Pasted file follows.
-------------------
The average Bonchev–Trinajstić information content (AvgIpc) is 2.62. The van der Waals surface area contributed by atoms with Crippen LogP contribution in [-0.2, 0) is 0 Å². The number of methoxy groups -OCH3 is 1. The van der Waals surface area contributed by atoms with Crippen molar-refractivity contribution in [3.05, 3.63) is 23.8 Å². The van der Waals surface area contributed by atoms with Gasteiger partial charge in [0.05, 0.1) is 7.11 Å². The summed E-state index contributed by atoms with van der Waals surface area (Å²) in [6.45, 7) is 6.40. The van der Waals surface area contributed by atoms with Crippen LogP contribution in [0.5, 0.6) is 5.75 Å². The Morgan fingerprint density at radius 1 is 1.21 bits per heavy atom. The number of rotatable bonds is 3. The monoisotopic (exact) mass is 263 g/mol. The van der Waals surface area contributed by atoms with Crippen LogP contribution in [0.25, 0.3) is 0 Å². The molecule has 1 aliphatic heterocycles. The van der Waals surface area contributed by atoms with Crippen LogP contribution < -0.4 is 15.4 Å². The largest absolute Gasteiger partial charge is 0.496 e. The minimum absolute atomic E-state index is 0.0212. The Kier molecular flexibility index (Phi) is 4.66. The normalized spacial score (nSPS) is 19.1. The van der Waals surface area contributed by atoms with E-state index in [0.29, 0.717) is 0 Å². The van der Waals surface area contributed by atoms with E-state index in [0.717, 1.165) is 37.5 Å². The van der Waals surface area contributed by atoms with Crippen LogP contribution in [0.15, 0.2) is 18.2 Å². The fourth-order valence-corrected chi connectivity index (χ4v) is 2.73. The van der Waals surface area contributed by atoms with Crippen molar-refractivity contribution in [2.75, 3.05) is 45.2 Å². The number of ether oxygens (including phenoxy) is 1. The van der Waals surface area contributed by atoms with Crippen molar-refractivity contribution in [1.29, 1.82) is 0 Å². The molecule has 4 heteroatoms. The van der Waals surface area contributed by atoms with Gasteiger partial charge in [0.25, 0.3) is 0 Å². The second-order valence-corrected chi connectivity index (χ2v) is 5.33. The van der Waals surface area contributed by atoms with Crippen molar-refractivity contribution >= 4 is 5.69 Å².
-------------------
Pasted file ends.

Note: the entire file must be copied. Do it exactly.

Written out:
The average Bonchev–Trinajstić information content (AvgIpc) is 2.62. The van der Waals surface area contributed by atoms with Crippen LogP contribution in [-0.2, 0) is 0 Å². The number of methoxy groups -OCH3 is 1. The van der Waals surface area contributed by atoms with Crippen molar-refractivity contribution in [3.05, 3.63) is 23.8 Å². The van der Waals surface area contributed by atoms with Gasteiger partial charge in [0.05, 0.1) is 7.11 Å². The summed E-state index contributed by atoms with van der Waals surface area (Å²) in [6.45, 7) is 6.40. The van der Waals surface area contributed by atoms with Crippen LogP contribution in [0.5, 0.6) is 5.75 Å². The Morgan fingerprint density at radius 1 is 1.21 bits per heavy atom. The number of rotatable bonds is 3. The monoisotopic (exact) mass is 263 g/mol. The van der Waals surface area contributed by atoms with Crippen LogP contribution in [0.25, 0.3) is 0 Å². The molecule has 1 aliphatic heterocycles. The van der Waals surface area contributed by atoms with Crippen LogP contribution < -0.4 is 15.4 Å². The largest absolute Gasteiger partial charge is 0.496 e. The minimum absolute atomic E-state index is 0.0212. The Kier molecular flexibility index (Phi) is 4.66. The normalized spacial score (nSPS) is 19.1. The van der Waals surface area contributed by atoms with E-state index in [0.29, 0.717) is 0 Å². The van der Waals surface area contributed by atoms with E-state index in [0.717, 1.165) is 37.5 Å². The van der Waals surface area contributed by atoms with Crippen LogP contribution in [0.15, 0.2) is 18.2 Å². The fourth-order valence-corrected chi connectivity index (χ4v) is 2.73. The van der Waals surface area contributed by atoms with Crippen molar-refractivity contribution in [2.75, 3.05) is 45.2 Å². The number of ether oxygens (including phenoxy) is 1. The van der Waals surface area contributed by atoms with Crippen molar-refractivity contribution in [1.29, 1.82) is 0 Å². The molecule has 4 heteroatoms. The van der Waals surface area contributed by atoms with Gasteiger partial charge in [0.25, 0.3) is 0 Å². The second-order valence-corrected chi connectivity index (χ2v) is 5.33. The van der Waals surface area contributed by atoms with Crippen molar-refractivity contribution >= 4 is 5.69 Å².